Reporting (and Fact Checking?) “High-End Gossip”

“Lies are the new facts.” So says Gina Gershon, the actress who has been seeking a retraction from Vanity Fair for the following sentence in Todd Purdum’s now-infamous “hatchet job” on Bill Clinton.

[A]ides have winced at…high-end Hollywood dinner-party gossip that Clinton has been seen visiting with the actress Gina Gershon in California.

Lies? It’s “high-end Hollywood dinner-party gossip!”

More Gershon: “Journalists today… they get these rumors, hearsay, put it in the story, and that story goes around the world in a minute… Vanity Fair never even did fact checking.”

Surely Vanity Fair’s fact checker confirmed that the wincing by unnamed aides — provoked by what Purdum vaguely calls some alleged “visiting” — actually occurred, if not the thing that supposedly sparked said wincing.

Which is kind of what Vanity Fair said in its official reply (minus the fact checking part):

Todd Purdum’s article does not indicate that former President Bill Clinton had an improper relationship with Gina Gershon. The story merely examines the concerns of some of Clinton’s aides about reports of his behavior. We don’t believe that any correction is warranted.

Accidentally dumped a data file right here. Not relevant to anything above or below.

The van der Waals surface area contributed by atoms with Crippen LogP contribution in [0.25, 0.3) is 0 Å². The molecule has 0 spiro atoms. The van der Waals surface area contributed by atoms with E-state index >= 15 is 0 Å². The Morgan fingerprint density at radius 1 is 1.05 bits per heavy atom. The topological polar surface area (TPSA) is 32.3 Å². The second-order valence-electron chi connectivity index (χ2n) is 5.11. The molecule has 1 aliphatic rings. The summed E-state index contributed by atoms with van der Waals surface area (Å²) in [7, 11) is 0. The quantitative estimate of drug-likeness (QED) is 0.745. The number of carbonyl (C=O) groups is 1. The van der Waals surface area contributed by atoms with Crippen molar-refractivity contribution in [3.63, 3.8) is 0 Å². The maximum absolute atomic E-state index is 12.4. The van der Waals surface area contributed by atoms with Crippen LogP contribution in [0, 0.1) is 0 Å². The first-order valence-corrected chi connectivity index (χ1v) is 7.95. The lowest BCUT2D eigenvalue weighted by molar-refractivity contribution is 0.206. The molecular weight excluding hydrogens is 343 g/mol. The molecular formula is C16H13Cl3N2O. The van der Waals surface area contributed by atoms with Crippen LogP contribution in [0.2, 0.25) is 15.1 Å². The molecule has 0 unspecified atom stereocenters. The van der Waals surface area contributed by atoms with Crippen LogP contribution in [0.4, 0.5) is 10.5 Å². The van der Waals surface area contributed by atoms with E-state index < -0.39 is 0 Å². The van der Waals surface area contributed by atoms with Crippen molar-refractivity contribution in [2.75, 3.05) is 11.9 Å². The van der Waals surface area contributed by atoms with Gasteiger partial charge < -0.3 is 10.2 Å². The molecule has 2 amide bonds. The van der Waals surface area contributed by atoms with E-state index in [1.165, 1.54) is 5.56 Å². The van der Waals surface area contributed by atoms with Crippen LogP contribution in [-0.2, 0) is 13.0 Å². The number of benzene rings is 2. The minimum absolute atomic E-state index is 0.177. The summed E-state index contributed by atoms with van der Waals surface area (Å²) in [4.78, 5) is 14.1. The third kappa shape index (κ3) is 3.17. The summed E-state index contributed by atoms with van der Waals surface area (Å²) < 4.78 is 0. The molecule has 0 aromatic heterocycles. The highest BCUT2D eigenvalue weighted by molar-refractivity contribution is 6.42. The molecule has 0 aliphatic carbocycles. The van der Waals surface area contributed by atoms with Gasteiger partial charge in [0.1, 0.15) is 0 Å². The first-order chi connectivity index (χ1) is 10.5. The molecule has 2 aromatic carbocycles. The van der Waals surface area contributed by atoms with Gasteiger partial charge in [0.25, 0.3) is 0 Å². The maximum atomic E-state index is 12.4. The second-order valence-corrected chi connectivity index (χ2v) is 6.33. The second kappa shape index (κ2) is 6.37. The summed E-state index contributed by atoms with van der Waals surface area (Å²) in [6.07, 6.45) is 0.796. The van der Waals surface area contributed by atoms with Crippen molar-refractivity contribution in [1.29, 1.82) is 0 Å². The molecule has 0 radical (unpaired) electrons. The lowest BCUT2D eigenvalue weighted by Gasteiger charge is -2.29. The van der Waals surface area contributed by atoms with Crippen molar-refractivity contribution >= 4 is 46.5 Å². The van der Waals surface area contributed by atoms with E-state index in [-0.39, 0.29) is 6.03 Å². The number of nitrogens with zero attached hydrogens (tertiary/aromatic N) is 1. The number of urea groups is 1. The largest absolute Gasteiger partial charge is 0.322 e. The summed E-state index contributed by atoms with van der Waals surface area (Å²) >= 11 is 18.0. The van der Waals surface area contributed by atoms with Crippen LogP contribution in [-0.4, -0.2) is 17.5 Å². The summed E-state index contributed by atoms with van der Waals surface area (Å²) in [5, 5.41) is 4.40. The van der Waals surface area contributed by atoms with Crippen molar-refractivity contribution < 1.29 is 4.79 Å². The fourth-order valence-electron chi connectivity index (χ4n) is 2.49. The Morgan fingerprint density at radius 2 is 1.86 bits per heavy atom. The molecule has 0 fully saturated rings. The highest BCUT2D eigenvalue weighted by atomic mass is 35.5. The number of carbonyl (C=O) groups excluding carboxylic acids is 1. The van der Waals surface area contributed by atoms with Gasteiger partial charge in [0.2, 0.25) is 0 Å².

Just as I argued that we should not let what’s right with Purdum (his “nicest guy” and “ex-New York Timesman” cred) distract us from talking about what’s wrong with his Clinton article (namely that, as Jay Rosen wrote in explaining why it doesn’t meet OffTheBus’s standards for publication, “it supports damaging allegations with unnamed sources”), let’s not let how we feel about Show Girls, for example, (or the fact that Gershon made the above statements while on Regis and Kelly to Regis-substitute Mario Lopez) overshadow the valid questions that Gershon raises about Purdum’s piece.

Has America ever needed a media watchdog more than now? Help us by joining CJR today.

Liz Cox Barrett is a writer at CJR.